The development of an economic sphere had to wait until production and trade was freed from constraints of feudalism. This began with the formation of independent city-states governed by princes of mayors. Serfs who moved off of feudal lands to city-states were free to produce and trade. Businesses were given a boost with the rise of banks. This stimulated invention and origins of modern science during the Renaissance. The economic sphere did not fully blossom until the Reformation, when Luther, Calvin, Wesley, and other Protestant leaders taught that work was “the glorification of God,”1Although in Ephesians and Colossians, Paul spoke of servants and slaves serving God through their work, the idea of free people desiring to work in order to glorify God required an economy not based on slavery or feudalism. Western civilization had reached this point by the time of the Reformation. Many Protestant leaders taught the work was the glorification of God. E.g., John Calvin, Institutes of the Christian Religion, book 3, chapter 10, section 6 “in following your proper calling, no work will be so mean and sordid as not to have a splendor and value in the eye of God.” and “the Protestant Work ethic” 2The relation of the Protestant work ethic to the massive economic development that took place in the West in the last 400 years was developed by Max Weber and R.H. Tawney around 1922. Max Weber, Religions-soziologie (The Sociology of Religion). J.C.B. Mohr, 1922, esp. Chapters 13-16 on religion and the economic order. R.H. Tawney, Religion and the Rise of Capitalism, New York: Harcourt, Brace, and World, 1926, based on lectures given in 1922. developed, contributing to a growth spurt in economic development.
The United States, founded 250 years after the Reformation, separated its cultural vision, embodied in the Declaration of Independence form the Constitution, which was a legal framework to achieve that vision. In 1689, John Locke had listed life, liberty, and property fundamental rights. The US Founders did not list “property” in the Declaration of Independence, but listed “the pursuit of happiness,” a broader category, instead. When the US Constitution was signed, most people had family farms and businesses, there were no corporations.3The American Revolution was fought, in part, to get rid of the Hudson’s Bay Company and the East India Company, which were given favored status by the King, who forbade competition from American family businesses. The Boston Tea Party was an act against the king’s tea monopoly. After the Revolution, those two English companies were declared illegal in the U.S.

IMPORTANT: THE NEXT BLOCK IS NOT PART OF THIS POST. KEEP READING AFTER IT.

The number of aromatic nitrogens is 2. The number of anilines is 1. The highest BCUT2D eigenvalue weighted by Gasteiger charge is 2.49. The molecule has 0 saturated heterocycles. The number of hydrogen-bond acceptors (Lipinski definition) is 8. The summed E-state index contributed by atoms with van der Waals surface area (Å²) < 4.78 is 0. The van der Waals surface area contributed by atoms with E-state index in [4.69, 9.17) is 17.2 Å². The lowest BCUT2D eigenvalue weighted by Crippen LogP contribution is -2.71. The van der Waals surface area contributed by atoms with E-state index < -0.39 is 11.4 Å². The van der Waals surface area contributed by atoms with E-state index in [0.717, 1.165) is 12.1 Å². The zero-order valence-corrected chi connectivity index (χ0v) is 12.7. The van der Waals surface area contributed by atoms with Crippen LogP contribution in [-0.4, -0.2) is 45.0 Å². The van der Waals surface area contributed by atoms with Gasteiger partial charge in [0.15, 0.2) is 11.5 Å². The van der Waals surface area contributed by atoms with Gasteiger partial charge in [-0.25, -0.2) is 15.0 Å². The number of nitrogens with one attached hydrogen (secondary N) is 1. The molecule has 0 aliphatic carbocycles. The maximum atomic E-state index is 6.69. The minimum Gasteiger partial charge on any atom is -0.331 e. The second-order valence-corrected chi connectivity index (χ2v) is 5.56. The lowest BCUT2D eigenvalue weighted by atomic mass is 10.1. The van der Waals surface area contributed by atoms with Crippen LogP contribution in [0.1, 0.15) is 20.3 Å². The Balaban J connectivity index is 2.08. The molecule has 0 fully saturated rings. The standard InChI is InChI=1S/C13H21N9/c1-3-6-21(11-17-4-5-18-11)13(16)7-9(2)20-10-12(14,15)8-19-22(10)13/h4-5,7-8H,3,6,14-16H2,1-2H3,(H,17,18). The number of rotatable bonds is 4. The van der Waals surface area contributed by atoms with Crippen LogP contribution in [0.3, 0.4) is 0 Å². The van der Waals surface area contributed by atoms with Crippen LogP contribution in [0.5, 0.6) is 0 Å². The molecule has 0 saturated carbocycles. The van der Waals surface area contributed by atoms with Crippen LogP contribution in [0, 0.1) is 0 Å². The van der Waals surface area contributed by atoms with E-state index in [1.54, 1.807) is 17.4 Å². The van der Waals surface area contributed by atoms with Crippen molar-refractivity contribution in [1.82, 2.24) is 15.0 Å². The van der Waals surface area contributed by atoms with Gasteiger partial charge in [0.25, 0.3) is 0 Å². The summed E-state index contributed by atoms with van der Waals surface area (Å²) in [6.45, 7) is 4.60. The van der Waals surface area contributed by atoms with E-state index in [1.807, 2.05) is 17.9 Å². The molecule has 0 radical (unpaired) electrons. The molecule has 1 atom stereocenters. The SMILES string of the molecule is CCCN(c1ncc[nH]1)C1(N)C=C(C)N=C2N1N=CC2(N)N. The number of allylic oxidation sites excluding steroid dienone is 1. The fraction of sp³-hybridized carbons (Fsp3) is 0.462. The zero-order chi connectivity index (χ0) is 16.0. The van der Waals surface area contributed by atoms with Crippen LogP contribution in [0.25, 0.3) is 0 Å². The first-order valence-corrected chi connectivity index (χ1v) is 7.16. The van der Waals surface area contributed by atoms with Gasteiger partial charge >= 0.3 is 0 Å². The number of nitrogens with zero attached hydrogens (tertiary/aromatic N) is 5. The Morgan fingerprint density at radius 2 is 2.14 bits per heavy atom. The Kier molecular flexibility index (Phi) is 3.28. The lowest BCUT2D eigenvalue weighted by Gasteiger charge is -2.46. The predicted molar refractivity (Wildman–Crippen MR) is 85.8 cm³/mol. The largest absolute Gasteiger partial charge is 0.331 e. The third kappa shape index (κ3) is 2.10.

At the founding there was no specific document related to the economy, although there were the following concerns expressed:
- Moneyed interests should be prevented from controlling legislation.
- The social and economic affairs were left to the states, which were creating a federal union.
- The federal government would regulate cross-border trade.
- The federal government would be funded by excise taxes and fees for services.
Private ownership of property, freedom, and market economies enabled great production of goods and services, technological development, and wealth in the United States and Europe. Adam Smith, writing in 1776, the same year as the Declaration of Independence, wrote the seminal treatise on economic and market principles, many of which still taught in Economic 101 classes today. Smith’s principles assumed everyone had equal rights to ownership and economic opportunity. They well described an economic system in which most businesses were run by individuals and families, creating lots of market competition.
However, with largely unregulated economies, the consolidation of economic power, cartels, monopolies, and stock markets led to huge disparities in economic opportunity and enabled price gouging and unfair labor practices. Economic injustice developed alongside economic growth. Anti-slavery movements, trade unions, and economic ideologies arose to challenge these negative developments. The ideology of Marxism-Leninism wanted to abolish an independent economic sector altogether and put it under the government, even though governments are non-productive, seize and control property, and ration it to citizens. The Marxist form of “trickle-down economics” never even worked as well as the capitalist, because elites were still selfish and incentives to produce were destroyed.
In 1917 Rudolph Steiner first articulated a relationship of the three social spheres in his book The Threefold Commonwealth.4Rudolph Steiner, The Threefold Commonwealth, trans. E. Bowen-Wedgwood, London and New York: The Threefold Commonwealth Publishing Association, 1922. In 1922, scholars Max Weber and R.H. Tawney specifically discussed the relationship between religion and the socio-economic order, which had emerged as an independent social sphere.